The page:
Sixteen seasons and counting now since Connacht have claimed a win in Dublin — and they have never tasted success at the RDS — but they came as close as humanly possible to ending that drought last night without actually getting their lips to water.
Trailing by three points as the clock dipped into the red, the visitors ploughed through 28 phases and dragged the game almost six minutes past the regulation 80 before Scott Fardy smashed Conor Carey and Max Deegan clamped his paws on the pill.
Deegan’s attempted poach bought a penalty for the home team thanks to Carey’s reluctance to concede possession but TV images suggested the Leinster No.8 had a knee on the floor as he made his move. A tough one to take for the westerners.
Leo Cullen admitted Leinster had probably “gotten away” with the win and Kieran Keane agreed it was likely a famous victory let slip, but this was a superb interpro that was decided by the slimmest of margins in front of a near-full RDS.
A strong wind shot diagonally across the field from the Simmonscourt end and, though Leinster had that at their backs after the break, the home side conceded a huge amount of possession to an in-form Connacht side that proved to be a dogged and capable opponent.
It’s only 18 months since Connacht got the better of them in the PRO12 decider in Edinburgh with such an aesthetically pleasing and effective all-court style, but it was the home team playing any of the champagne rugby here with line breaks aplenty causing trouble.
Time and again the three-time European champions blew a massive hole in the Connacht defensive line, with James Lowe especially adept at finding the gaps or, at other times, simply bulldozing his way through anyone standing in his way.
Between his offloads and hand-offs he was exceptional.
Cullen’s side failed to capitalise on too many of those penetrative raids and it meant they were shadowed by Connacht all the way through the game even though their lead was eight points with ten minutes to go.
Cullen’s demeanour was markedly dour afterwards but this was a significant win for a Leinster side that showed 13 changes to the XV that had accounted for Munster so impressively in Thomond Park back on St Stephen’s Day.
It used to be that all the provinces rested players in the same way over the festive period: Go with close to your strongest set for the home interpro and mix it up on the road. Leinster have done it differently, opting again to flood the team with younger faces here.
Maybe only they could do that and go out and pull off the win, but then there is a method to such madness when the new boys are as talented as Andrew Porter, Dan Leavy, and Deegan.
Leavy was again magnificent over the ball before leaving with a lower back injury though Josh van der Flier’s tackle count — 31 made and none missed, apparently, was truly extraordinary.
Leinster played smart rugby against the wind, passing their way out of their own 22 rather than kicking it and navigating their way through the majority of that first period with a lead before being overtaken seconds before the break.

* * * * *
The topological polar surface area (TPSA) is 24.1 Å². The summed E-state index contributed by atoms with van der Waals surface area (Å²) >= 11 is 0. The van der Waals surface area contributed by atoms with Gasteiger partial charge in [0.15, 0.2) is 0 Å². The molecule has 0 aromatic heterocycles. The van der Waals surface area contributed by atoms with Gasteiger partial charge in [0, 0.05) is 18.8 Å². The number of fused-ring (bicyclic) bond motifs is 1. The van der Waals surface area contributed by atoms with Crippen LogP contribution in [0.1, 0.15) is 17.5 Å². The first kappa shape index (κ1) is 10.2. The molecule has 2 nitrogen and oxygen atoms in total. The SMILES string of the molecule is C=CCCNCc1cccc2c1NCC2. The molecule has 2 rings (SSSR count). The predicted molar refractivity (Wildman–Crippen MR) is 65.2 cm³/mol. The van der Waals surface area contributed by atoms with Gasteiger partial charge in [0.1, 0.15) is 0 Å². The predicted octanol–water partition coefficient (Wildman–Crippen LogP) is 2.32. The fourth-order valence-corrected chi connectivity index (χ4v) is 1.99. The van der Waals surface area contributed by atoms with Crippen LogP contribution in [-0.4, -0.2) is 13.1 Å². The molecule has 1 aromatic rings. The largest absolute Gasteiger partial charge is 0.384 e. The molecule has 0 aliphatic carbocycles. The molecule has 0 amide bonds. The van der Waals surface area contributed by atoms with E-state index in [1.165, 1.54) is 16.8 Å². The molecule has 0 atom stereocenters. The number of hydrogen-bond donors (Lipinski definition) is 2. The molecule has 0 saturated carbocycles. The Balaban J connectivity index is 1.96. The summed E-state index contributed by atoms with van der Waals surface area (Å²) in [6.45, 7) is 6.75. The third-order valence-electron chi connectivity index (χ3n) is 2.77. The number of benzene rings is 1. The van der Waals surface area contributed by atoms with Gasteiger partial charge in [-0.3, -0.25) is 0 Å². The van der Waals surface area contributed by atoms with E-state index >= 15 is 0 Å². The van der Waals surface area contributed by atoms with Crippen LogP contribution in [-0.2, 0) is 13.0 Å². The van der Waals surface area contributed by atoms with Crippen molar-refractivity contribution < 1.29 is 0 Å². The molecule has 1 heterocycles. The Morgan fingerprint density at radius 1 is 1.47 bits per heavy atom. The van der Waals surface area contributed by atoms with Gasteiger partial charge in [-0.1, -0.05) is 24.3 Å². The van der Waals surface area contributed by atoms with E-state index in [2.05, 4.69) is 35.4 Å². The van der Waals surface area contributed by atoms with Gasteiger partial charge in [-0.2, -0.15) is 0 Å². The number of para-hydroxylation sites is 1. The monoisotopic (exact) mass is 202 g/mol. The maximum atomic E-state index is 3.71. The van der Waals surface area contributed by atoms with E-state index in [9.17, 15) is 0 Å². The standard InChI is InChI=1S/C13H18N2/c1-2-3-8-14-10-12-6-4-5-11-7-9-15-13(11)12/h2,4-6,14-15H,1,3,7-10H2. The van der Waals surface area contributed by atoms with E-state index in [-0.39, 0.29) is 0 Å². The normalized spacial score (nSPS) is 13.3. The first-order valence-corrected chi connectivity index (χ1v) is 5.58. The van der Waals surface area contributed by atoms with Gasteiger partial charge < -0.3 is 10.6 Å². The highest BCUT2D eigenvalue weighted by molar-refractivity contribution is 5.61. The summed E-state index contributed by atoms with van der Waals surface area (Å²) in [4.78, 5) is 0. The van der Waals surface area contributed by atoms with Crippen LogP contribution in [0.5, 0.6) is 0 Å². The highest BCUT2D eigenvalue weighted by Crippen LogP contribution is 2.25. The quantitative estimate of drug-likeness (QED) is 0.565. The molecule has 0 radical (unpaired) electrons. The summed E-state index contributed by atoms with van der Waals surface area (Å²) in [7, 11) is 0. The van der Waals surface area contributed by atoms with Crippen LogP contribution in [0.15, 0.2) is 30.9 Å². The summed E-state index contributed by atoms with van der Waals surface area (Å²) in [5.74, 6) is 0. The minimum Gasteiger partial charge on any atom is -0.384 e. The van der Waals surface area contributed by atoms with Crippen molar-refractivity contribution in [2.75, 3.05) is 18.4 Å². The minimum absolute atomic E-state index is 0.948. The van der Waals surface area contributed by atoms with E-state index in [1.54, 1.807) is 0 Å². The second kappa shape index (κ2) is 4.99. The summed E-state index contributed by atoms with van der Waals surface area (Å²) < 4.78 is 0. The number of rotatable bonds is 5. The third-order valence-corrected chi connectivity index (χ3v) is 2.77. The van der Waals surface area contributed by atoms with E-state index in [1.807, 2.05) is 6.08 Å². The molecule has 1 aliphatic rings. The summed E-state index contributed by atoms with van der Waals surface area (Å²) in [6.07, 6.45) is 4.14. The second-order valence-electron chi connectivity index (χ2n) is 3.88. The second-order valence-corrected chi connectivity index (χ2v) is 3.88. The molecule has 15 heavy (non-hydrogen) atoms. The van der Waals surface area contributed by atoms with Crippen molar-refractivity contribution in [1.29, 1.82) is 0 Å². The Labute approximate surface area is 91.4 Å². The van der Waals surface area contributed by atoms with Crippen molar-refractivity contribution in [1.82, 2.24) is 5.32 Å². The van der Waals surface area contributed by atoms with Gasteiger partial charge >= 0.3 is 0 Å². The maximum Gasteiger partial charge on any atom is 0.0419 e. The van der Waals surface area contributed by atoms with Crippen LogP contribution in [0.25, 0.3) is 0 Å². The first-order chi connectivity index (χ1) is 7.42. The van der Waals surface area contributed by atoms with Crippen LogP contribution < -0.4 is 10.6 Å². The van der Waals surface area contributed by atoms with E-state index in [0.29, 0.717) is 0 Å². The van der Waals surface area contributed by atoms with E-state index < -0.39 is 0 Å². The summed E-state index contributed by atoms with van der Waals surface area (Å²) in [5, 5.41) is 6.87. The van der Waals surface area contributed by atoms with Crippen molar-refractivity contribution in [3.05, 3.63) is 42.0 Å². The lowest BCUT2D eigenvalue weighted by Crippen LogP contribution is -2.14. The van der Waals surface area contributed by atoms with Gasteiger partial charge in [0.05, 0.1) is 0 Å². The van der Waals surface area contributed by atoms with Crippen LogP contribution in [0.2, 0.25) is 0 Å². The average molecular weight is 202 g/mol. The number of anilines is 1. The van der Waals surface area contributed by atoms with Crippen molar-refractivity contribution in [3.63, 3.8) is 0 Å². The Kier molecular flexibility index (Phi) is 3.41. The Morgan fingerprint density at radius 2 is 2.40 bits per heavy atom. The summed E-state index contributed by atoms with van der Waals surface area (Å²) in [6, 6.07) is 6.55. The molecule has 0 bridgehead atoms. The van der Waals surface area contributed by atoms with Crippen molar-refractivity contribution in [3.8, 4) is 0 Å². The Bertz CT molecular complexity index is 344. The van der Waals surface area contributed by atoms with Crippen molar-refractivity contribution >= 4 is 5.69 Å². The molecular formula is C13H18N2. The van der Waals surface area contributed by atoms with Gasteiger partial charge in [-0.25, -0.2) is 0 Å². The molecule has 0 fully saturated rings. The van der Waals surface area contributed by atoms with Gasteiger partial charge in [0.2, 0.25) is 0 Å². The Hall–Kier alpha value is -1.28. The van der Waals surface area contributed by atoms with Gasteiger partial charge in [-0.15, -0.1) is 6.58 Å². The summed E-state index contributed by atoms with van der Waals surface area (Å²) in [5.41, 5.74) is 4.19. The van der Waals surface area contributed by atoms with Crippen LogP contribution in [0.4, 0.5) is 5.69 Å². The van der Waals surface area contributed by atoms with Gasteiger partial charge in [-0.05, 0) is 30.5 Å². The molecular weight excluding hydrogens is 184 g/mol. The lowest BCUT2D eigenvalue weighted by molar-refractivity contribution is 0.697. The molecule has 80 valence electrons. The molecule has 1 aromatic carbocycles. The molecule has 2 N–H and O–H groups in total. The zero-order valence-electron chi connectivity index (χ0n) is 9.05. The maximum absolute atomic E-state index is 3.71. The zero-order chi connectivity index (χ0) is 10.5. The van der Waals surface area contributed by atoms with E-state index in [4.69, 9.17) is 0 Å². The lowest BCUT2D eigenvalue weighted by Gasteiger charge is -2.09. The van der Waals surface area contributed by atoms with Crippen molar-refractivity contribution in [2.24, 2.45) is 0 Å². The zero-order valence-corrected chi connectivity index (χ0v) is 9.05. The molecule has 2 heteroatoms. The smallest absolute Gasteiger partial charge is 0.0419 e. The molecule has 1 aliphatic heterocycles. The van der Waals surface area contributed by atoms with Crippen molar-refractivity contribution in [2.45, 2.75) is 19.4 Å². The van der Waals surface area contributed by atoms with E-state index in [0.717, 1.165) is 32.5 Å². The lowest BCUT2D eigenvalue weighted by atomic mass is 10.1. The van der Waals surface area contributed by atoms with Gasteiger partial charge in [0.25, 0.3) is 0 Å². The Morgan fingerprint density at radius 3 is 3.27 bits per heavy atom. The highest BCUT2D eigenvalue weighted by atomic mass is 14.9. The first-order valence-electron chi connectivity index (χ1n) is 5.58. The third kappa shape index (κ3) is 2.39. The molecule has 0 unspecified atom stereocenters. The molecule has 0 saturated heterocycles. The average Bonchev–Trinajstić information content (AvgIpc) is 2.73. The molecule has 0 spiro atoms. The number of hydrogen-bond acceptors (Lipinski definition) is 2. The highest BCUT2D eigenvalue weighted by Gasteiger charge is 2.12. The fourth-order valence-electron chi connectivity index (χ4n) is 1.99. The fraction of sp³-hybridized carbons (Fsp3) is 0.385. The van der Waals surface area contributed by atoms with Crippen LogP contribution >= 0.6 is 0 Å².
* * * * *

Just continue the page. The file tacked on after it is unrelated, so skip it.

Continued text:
Leading 6-3 thanks to two Jonathan Sexton penalties to one from Jack Carty with almost half an hour played, they struck the first major blow thanks to Deegan, who finished off a sublime move that owed its origins to a Lowe offload that allowed Noel Reid to break cover.
Connacht had punched deep into blue territory only once until then when a rolling maul from a close-in lineout was halted by a Porter tackle in the corner and a Leavy steal that is rapidly becoming a personal trademark.
Their first five-pointer was well executed, John Muldoon stealing a Leinster lineout and Bundee Aki making the break and delivering the pass that added to the damage before Finlay Bealham burrowed over near the posts a few phases later.
A 13-11 interval lead wasn’t much given the conditions and Leinster dominated the third quarter with a Luke McGrath try arising out of another fluid move, this one orchestrated by Sean Cronin, Sexton, and Fergus McFadden.
Sexton’s conversion, added to a 50th-minute penalty, left Leinster eight to the good but Connacht never looked like bowing meekly to history or the scoreboard and they were full value for the game’s fourth try ten minutes from time.
Leinster’s defence has been superb at times this last month and they soaked up another succession of pick and goes before Connacht spread it wide left to Matt Healy who danced brilliantly past three tackles to touch down and set the scene for an epic ending.
R Kearney; F McFadden, G Ringrose, N Reid, J Lowe; J Sexton, L McGrath; P Dooley, S Cronin, A Porter; R Molony, I Nagle; D Leavy, J van der Flier, M Deegan.
S Fardy for Leavy (40); E Byrne for Dooley and M Bent for Porter (both 51); R O’Loughlin for Reid (62); B Byrne for Cronin and M Kearney for Nagle (both 65); N McCarthy for McGrath (HIA, 73).
T O’Halloran; C Kelleher, B Aki, T Farrell, M Healy; J Carty, K Marmion; D Coulson, T McCartney, F Bealham; U Dillane, J Cannon; E Masterson, J Butler, J Muldoon.
N Adeolokun for Kelleher (HIA, 27); S Delahunt for McCartney and C Carey for Bealham (both 62); N Dawai for Muldoon (71).
B Whitehouse (WRU).
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